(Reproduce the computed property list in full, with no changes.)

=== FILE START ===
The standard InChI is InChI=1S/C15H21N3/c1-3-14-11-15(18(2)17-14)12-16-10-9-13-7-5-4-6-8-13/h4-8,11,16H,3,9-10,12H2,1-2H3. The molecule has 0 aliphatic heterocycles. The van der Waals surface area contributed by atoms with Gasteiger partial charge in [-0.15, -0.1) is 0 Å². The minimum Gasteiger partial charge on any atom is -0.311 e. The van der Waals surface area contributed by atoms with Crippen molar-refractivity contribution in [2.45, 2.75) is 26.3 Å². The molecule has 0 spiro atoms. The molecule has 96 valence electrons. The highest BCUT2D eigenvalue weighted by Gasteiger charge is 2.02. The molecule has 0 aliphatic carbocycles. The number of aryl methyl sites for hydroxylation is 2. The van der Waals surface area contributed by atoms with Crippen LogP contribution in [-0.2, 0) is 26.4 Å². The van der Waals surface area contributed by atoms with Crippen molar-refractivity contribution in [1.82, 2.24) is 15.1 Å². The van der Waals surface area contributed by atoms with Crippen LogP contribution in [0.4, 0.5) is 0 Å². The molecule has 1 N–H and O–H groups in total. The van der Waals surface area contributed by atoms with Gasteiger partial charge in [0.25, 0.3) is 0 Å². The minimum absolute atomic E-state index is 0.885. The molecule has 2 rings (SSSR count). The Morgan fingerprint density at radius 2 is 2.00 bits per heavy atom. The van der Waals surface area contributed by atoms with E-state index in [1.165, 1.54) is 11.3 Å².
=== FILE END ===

The standard InChI is InChI=1S/C15H21N3/c1-3-14-11-15(18(2)17-14)12-16-10-9-13-7-5-4-6-8-13/h4-8,11,16H,3,9-10,12H2,1-2H3. The molecule has 0 aliphatic heterocycles. The van der Waals surface area contributed by atoms with Gasteiger partial charge in [-0.15, -0.1) is 0 Å². The minimum Gasteiger partial charge on any atom is -0.311 e. The van der Waals surface area contributed by atoms with Crippen molar-refractivity contribution in [2.45, 2.75) is 26.3 Å². The molecule has 0 spiro atoms. The molecule has 96 valence electrons. The highest BCUT2D eigenvalue weighted by Gasteiger charge is 2.02. The molecule has 0 aliphatic carbocycles. The number of aryl methyl sites for hydroxylation is 2. The van der Waals surface area contributed by atoms with Crippen LogP contribution in [-0.2, 0) is 26.4 Å². The van der Waals surface area contributed by atoms with Crippen molar-refractivity contribution in [1.82, 2.24) is 15.1 Å². The van der Waals surface area contributed by atoms with Crippen LogP contribution in [0.4, 0.5) is 0 Å². The molecule has 1 N–H and O–H groups in total. The van der Waals surface area contributed by atoms with Gasteiger partial charge in [0.25, 0.3) is 0 Å². The minimum absolute atomic E-state index is 0.885. The molecule has 2 rings (SSSR count). The Morgan fingerprint density at radius 2 is 2.00 bits per heavy atom. The van der Waals surface area contributed by atoms with E-state index in [1.165, 1.54) is 11.3 Å².